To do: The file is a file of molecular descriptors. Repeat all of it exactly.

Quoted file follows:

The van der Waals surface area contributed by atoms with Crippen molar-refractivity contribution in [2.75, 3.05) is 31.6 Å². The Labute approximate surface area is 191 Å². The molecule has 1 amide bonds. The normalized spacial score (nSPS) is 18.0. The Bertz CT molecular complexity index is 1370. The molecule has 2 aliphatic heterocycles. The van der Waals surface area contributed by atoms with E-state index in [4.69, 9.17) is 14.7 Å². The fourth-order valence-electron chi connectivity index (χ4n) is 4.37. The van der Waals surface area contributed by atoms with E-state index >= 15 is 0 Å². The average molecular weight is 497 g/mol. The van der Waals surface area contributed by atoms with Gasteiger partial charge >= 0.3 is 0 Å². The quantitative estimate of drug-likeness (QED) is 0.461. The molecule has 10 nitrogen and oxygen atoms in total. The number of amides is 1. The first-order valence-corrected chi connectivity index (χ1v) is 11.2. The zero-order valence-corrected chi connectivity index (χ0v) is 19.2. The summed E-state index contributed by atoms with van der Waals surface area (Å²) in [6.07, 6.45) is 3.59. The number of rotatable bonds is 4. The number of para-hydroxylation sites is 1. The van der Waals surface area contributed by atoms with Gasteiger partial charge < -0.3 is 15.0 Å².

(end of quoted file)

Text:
The van der Waals surface area contributed by atoms with Crippen molar-refractivity contribution in [2.75, 3.05) is 31.6 Å². The Labute approximate surface area is 191 Å². The molecule has 1 amide bonds. The normalized spacial score (nSPS) is 18.0. The Bertz CT molecular complexity index is 1370. The molecule has 2 aliphatic heterocycles. The van der Waals surface area contributed by atoms with E-state index in [4.69, 9.17) is 14.7 Å². The fourth-order valence-electron chi connectivity index (χ4n) is 4.37. The van der Waals surface area contributed by atoms with E-state index >= 15 is 0 Å². The average molecular weight is 497 g/mol. The van der Waals surface area contributed by atoms with Gasteiger partial charge >= 0.3 is 0 Å². The quantitative estimate of drug-likeness (QED) is 0.461. The molecule has 10 nitrogen and oxygen atoms in total. The number of amides is 1. The first-order valence-corrected chi connectivity index (χ1v) is 11.2. The zero-order valence-corrected chi connectivity index (χ0v) is 19.2. The summed E-state index contributed by atoms with van der Waals surface area (Å²) in [6.07, 6.45) is 3.59. The number of rotatable bonds is 4. The number of para-hydroxylation sites is 1. The van der Waals surface area contributed by atoms with Gasteiger partial charge < -0.3 is 15.0 Å².